The Good And Bad About Business Loan Financing
Jun 16, 2023
Business loan financing—also known as external financing—is when small businesses borrow money from an outside source to operate. A repayment schedule and interest rates are established at the start of the loan, for which the business owner is accountable to pay. Business loan financing comes in handy under some circumstances;
Fast-growing businesses: Loan financing may be ideal when high-growth companies need expanding amounts of capital. Plus, an increasing cash flow is necessary to make this loan viable, as well as to make interest payments.
Short-term financing needs: Loan financing can provide short-term financing needs such as the business’s investments in accounts receivable and inventory. The loan usually matures in less than a year.
THE GOOD ABOUT LOAN FINANCING
Tax deductibility: The interest payments made on the loan are considered expenses which are tax-deductible. For instance, if the company’s marginal tax rate is 30%, the amount of the interest payments shields that amount of income.
Management control: Business owners are only obligated to make payments on time. Otherwise, they retain their rights to operate their business however they wish, without outside interference from investors.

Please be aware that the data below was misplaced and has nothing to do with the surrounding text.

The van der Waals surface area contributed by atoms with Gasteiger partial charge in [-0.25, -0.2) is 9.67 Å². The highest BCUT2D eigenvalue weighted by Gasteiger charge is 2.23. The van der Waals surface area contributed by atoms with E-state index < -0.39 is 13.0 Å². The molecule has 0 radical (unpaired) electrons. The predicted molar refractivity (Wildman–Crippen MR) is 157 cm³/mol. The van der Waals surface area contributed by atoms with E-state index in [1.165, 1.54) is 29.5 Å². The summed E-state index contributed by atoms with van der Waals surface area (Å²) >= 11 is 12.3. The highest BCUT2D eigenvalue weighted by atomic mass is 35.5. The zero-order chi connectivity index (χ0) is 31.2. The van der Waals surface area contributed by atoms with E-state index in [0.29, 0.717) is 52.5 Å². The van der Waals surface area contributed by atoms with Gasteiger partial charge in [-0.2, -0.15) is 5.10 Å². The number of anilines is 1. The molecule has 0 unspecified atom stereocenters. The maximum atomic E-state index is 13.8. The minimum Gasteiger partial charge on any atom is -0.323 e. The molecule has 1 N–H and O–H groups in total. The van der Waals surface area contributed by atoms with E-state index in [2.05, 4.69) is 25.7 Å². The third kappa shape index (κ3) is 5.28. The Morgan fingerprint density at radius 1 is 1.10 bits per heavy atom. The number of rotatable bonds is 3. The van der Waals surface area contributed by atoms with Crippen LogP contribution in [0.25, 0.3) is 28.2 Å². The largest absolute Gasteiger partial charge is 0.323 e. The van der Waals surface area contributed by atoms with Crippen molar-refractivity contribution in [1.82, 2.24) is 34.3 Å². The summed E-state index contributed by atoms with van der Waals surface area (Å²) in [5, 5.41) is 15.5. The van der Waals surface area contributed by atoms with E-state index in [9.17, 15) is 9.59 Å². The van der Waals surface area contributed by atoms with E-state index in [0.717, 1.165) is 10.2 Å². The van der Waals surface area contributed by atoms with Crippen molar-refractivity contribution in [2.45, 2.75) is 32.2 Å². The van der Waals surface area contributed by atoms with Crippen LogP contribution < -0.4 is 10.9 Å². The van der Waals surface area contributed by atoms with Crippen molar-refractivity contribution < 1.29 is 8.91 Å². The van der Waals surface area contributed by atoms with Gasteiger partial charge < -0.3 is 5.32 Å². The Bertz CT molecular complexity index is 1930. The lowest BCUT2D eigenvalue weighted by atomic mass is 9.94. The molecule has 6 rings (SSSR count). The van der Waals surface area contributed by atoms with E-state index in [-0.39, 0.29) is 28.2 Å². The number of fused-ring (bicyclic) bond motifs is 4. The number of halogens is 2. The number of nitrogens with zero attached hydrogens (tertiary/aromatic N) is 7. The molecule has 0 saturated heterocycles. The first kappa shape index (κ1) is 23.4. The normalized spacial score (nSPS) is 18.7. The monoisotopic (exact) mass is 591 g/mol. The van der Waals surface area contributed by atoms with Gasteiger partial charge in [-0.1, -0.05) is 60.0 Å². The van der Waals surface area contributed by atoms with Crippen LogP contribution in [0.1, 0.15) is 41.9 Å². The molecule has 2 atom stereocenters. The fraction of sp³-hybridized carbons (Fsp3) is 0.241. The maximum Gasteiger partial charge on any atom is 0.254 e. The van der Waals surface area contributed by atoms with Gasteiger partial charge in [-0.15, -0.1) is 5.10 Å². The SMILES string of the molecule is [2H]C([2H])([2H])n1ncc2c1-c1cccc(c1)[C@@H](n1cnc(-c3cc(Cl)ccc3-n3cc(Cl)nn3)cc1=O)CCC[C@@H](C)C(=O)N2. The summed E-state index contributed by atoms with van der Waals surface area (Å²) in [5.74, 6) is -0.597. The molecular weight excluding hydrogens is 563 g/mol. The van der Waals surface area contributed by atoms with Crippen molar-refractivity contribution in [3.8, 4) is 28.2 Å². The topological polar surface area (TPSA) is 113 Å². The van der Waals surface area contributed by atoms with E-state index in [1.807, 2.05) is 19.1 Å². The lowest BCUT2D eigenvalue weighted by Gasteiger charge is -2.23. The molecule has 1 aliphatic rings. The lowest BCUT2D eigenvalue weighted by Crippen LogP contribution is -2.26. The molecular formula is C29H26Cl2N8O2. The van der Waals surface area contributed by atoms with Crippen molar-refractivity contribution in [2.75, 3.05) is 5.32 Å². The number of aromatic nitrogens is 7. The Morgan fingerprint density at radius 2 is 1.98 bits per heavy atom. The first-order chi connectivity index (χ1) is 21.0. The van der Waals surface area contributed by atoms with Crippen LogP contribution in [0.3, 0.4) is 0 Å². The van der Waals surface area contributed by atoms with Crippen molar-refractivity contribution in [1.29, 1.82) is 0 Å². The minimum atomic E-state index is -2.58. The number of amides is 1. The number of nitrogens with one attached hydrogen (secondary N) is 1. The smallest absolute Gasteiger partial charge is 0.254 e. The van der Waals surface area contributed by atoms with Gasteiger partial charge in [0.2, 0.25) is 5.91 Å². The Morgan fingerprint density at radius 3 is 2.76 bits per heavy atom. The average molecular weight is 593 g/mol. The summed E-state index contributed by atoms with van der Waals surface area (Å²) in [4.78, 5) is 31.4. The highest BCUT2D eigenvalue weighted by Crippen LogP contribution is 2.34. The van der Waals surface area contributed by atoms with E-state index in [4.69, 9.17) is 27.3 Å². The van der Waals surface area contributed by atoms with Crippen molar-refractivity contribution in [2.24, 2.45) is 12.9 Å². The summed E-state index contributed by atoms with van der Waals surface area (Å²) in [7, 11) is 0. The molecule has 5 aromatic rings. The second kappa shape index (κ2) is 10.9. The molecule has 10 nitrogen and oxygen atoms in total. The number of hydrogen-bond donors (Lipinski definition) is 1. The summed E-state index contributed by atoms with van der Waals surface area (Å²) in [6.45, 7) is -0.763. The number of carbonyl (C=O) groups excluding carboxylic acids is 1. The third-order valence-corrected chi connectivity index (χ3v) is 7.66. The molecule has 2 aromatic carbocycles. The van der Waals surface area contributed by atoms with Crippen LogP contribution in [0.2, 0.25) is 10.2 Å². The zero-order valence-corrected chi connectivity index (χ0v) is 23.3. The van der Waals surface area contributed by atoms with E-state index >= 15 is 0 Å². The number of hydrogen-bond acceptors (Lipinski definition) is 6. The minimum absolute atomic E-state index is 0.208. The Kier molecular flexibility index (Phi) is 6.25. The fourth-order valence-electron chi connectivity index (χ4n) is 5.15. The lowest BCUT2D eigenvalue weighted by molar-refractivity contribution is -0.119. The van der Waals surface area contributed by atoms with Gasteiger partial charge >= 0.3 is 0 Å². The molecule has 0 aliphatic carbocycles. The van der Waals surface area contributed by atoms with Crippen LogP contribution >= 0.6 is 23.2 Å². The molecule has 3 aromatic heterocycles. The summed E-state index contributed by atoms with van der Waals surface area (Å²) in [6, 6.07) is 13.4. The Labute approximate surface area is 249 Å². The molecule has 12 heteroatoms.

Lower interest rate: Due to the interest payments being tax-deductible, the interest rate business owners get on loan financing will be much lesser.
Business credit score: Loan financing can improve the business’s credit score by showing how well it can handle its debt—such as by making timely payments.
No profit sharing: Since there are no investors involved in loan financing, business owners do not need to share their profit with creditors. They also get to distribute it when needed.
THE BAD ABOUT LOAN FINANCING
Repayment: Regardless of the business’s cash flow, it has to make payments on the principal and interest—even if it shuts down or forced into bankruptcy. The lenders will also have a repayment claim.
Cash flow: High reliance on loan financing will result in a lower cash flow since principal and interest payments have to be made. Negative cash flow can put small businesses at stake.
Collateral: Small business owners may have to put up their private assets—such as their homes—for collateral to get loan financing.
Credit rating: Too many loans registered on the business’s credit report will affect its credit rating. So, the more it borrows, the higher the risk is on the lender’s end—which will cause a higher interest rate reflected on each subsequent loan.